A Brookline schoolteacher, Miss Jean Law, informed the CRIMSON last night that the spent most of Thursday, October 24, with Thomas H. West, Jr. '50, the day before he vanished from sight, but that neither the regular police not the two private detectives engaged by Mr. Thomas H. West Sr. to find his missing Freshman son have contacted her yet.
Although according to Miss Law the pair ate dinner Thursday at the family home in Hopedale, neither of West's parents saw them at this time. His visit, however, was corroborated by Thomas F. Mallory, chief of the Hopedale police force, who held a brief conversation with the youth.
She had seen West "frequently" during the last week of his attendance at the University, Miss Law asserted, and she gave assurance that "his behavior was always normal." The first indication she had of his disappearance, she said, was when he failed to call her the day he dropped from sight, as he had promised to do the previous evening.
"Saturday we were supposed to attend the Holy Cross game together," Miss Law added, "and when he didn't show up I knew something was wrong."
M.T. Christy, the manager of the New England Division of the Burns Agency, and Ralph E. Owen, who is taking charge of the case for Mr. West Sr., were checking leads with West's roommates in Winthrop House yesterday afternoon.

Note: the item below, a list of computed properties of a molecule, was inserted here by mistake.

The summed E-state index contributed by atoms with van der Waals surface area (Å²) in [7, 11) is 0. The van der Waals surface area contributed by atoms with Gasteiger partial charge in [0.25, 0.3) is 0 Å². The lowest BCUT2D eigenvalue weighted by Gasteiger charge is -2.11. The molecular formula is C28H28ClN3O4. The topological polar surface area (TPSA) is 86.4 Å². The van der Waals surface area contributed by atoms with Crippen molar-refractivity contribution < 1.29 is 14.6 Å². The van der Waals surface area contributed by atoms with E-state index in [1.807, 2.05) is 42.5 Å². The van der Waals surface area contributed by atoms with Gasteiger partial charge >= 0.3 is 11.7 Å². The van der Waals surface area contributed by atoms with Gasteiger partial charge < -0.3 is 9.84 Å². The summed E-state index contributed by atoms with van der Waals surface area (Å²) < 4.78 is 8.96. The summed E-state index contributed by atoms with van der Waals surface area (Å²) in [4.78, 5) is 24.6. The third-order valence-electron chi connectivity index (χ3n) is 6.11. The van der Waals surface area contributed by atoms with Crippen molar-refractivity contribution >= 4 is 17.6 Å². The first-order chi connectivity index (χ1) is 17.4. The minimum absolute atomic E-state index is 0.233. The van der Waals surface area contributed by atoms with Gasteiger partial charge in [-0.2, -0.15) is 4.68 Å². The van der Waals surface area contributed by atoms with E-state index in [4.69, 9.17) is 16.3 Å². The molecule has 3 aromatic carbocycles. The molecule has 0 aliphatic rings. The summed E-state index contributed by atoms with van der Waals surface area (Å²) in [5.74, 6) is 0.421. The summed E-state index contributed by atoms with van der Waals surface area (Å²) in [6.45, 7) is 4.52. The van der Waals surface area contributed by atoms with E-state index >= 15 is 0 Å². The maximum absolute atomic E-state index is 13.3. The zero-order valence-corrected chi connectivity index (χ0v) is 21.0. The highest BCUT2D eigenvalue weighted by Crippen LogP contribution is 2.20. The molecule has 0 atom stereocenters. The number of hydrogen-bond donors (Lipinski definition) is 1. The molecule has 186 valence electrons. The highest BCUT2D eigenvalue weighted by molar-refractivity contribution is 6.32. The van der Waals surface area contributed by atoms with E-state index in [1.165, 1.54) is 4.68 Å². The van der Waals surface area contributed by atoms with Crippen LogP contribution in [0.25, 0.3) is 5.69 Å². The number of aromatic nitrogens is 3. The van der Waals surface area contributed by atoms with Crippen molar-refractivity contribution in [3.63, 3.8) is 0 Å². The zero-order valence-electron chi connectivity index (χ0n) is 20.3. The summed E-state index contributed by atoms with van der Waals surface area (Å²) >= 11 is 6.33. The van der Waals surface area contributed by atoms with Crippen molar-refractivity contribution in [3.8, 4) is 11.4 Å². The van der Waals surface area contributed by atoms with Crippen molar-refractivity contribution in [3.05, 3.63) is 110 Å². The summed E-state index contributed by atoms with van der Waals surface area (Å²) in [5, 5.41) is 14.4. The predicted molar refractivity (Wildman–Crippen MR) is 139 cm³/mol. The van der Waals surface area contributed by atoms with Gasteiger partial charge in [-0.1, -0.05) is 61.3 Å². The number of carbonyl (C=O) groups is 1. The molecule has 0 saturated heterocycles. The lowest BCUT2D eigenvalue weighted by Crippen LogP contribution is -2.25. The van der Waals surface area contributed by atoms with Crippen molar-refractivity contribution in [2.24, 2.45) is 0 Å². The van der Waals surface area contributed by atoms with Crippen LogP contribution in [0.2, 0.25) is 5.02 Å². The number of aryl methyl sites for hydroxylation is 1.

Two new tips have been received by his office since the Montreal lead was proven false, Christy stated. One located West in Grafton, and another in Woonsocket, Rhode Island. Residents of a lonely dwelling in Grafton reported a stranger who was "a dead ringer for West" at the kitchen water tap last Tuesday. They said he fled on discovery. The timing of the identification in Woonsocket made it possible for the two to be the same man, Christy observed.
A possible break in the search for "the little private bar," West's avowed destination in his farewell note to his roommates, emerged from Christy's interrogations. He established that West was often seen in Boraschi's Cafe at 23 Corning Street. Owen declared his intention to investigate there personally.
From facts furnished by Benjamin Draper, an executive of the textile company which West's father runs, both men agreed that amnesia might be indicated. The medical report showing that West has suffered three serious concessions also give weight to this theory, they thought